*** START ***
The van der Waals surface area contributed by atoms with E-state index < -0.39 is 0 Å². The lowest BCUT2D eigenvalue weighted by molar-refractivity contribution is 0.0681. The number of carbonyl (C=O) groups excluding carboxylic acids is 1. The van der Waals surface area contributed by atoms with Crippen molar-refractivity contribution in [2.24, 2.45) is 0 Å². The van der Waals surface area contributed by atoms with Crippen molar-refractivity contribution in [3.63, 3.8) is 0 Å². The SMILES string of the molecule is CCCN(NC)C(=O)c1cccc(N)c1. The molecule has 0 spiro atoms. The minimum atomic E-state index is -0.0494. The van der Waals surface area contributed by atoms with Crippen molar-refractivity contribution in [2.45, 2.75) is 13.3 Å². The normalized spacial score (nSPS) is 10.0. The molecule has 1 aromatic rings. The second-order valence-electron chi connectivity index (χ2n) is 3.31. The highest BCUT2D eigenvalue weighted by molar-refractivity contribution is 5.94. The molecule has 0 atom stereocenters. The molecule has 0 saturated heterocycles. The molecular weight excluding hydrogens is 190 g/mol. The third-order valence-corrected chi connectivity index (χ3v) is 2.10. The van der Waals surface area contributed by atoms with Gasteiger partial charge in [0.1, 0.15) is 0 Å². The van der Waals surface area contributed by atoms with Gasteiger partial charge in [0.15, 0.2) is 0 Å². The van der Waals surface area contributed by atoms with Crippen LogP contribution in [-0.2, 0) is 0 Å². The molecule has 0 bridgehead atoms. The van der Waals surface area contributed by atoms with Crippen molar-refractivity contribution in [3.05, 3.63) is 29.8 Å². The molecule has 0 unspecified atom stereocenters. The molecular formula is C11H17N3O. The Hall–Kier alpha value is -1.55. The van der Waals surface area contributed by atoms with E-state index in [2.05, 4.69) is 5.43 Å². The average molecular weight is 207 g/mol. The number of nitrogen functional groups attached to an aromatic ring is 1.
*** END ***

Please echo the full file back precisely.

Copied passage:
The van der Waals surface area contributed by atoms with E-state index < -0.39 is 0 Å². The lowest BCUT2D eigenvalue weighted by molar-refractivity contribution is 0.0681. The number of carbonyl (C=O) groups excluding carboxylic acids is 1. The van der Waals surface area contributed by atoms with Crippen molar-refractivity contribution in [2.24, 2.45) is 0 Å². The van der Waals surface area contributed by atoms with Crippen molar-refractivity contribution in [3.63, 3.8) is 0 Å². The SMILES string of the molecule is CCCN(NC)C(=O)c1cccc(N)c1. The molecule has 0 spiro atoms. The minimum atomic E-state index is -0.0494. The van der Waals surface area contributed by atoms with Crippen molar-refractivity contribution in [2.45, 2.75) is 13.3 Å². The normalized spacial score (nSPS) is 10.0. The molecule has 1 aromatic rings. The second-order valence-electron chi connectivity index (χ2n) is 3.31. The highest BCUT2D eigenvalue weighted by molar-refractivity contribution is 5.94. The molecule has 0 atom stereocenters. The molecule has 0 saturated heterocycles. The molecular weight excluding hydrogens is 190 g/mol. The third-order valence-corrected chi connectivity index (χ3v) is 2.10. The van der Waals surface area contributed by atoms with Gasteiger partial charge in [0.1, 0.15) is 0 Å². The van der Waals surface area contributed by atoms with Gasteiger partial charge in [0.15, 0.2) is 0 Å². The van der Waals surface area contributed by atoms with Crippen LogP contribution in [-0.2, 0) is 0 Å². The molecule has 0 bridgehead atoms. The van der Waals surface area contributed by atoms with Crippen molar-refractivity contribution in [3.05, 3.63) is 29.8 Å². The molecule has 0 unspecified atom stereocenters. The molecular formula is C11H17N3O. The Hall–Kier alpha value is -1.55. The van der Waals surface area contributed by atoms with E-state index in [2.05, 4.69) is 5.43 Å². The average molecular weight is 207 g/mol. The number of nitrogen functional groups attached to an aromatic ring is 1.